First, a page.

For three decades—since long before the popularity of the CSI television series—the UT Forensic Anthropology Center (FAC) has been on the forefront of forensic anthropology, turning out research and training law enforcement to solve crimes and identify the remains of unknown individuals.
This year marks the 30th anniversary of the center, which oversees the Anthropology Research Facility, commonly known as the Body Farm. It is the nation’s most prominent facility where researchers systemically study human decomposition.
At any one time, 150 to 200 donor bodies are at the research facility.
“The heart and soul of what we do here is based on the generosity of people who donate their bodies to science—and specifically, they donate their bodies to us and we’re very grateful for that,” said Dawnie Steadman, a professor of anthropology and director of the FAC. “They want their bodies to be useful for science, and in particular, they want to help solve crimes.”
Each donated body helps scientists and students in a variety of ways.
“We want to learn a lot from every single donor that comes here, which is why they’re used in multiple research projects,” Steadman said. “They’re used in multiple trainings and in the skeletal collection. There is no end to the gift of body donation here.”
Professor Emeritus Bill Bass established the Forensic Anthropology Center in 1987 as well as the center’s body donation program, which celebrated its 35th anniversary last year (having been established ahead of the center). The center’s two-acre outdoor research facility allows scientists to use technology to study how decomposing bodies interact with the environment. Other research includes the use of portable electronic systems for finding clandestine graves—a tool that could be helpful in war zones.
One of the FAC’s newest studies has revealed that human bodies decompose at a different rate than pig or rabbit carcasses. The finding could impact forensic court cases worldwide, since many use rabbits and pigs as proxies for humans.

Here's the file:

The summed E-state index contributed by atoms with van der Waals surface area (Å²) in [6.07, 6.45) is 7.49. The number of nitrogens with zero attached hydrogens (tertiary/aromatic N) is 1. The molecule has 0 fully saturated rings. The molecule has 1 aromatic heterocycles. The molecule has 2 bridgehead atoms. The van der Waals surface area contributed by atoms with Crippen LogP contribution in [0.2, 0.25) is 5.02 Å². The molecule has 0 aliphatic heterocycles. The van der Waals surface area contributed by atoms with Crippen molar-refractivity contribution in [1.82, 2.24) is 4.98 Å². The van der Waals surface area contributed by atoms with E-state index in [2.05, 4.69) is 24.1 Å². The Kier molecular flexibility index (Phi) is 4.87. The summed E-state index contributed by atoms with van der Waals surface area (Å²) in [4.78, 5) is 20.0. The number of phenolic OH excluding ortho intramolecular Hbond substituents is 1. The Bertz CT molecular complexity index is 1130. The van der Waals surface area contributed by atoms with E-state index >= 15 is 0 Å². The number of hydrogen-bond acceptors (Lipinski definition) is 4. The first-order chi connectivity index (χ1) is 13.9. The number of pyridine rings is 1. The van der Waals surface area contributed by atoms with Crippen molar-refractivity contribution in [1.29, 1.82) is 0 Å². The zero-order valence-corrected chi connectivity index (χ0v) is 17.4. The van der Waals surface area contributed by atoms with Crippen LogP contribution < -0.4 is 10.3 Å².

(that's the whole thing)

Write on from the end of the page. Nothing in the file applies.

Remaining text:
The FAC is home to the Bass Donated Skeletal Collection, which now consists of more than 1,700 human skeletons—the largest such collection on contemporary Americans in the United States. Researchers use this resource to study modern human skeletal variation, pathology, and trauma.
Every year, the center offers hands-on training courses to law enforcement. Agents from the Federal Bureau of Investigation, the Tennessee Bureau of Investigation, the Kentucky Criminalistic Academy, and the Naval Criminal Investigative Service have come to the center to learn about forensic anthropology, the archaeology of exhuming bodies from graves, and the latest technology for discovering and recovering human remains. They practice searching for clandestine graves and excavating human remains, as well as collecting botanical and insect evidence that help determine time since death.
To learn more about the center, the body donation program, and how to become a donor, visit the Forensic Anthropology Center website.
Disappointed that the prominent and founding UT forensic scientist was not referenced in the artiicle!
Hi David. If you’re referring to Professor Emeritus Bill Bass, he is mentioned in the article as the founder of the Forensic Anthropology Center.
One of my favorite memories of UT was having Dr. Bass give me a personal tour of the FAC while I was a student at UTK. I was taking his course online and had to meet with him (around 1989/90). It was right after the BBC had done a story on him. He was one of the kindest, most humble people I have ever met and we got a good chuckle when he said all of those football fans didn’t know what was under them (the collection). I also remember driving past the body farm on many occasions. Still smile whenever he or the BF is mentioned in stories.
I am forever grateful for the education, the staff and the experience I was afforded as a student at NFA. Thank you all.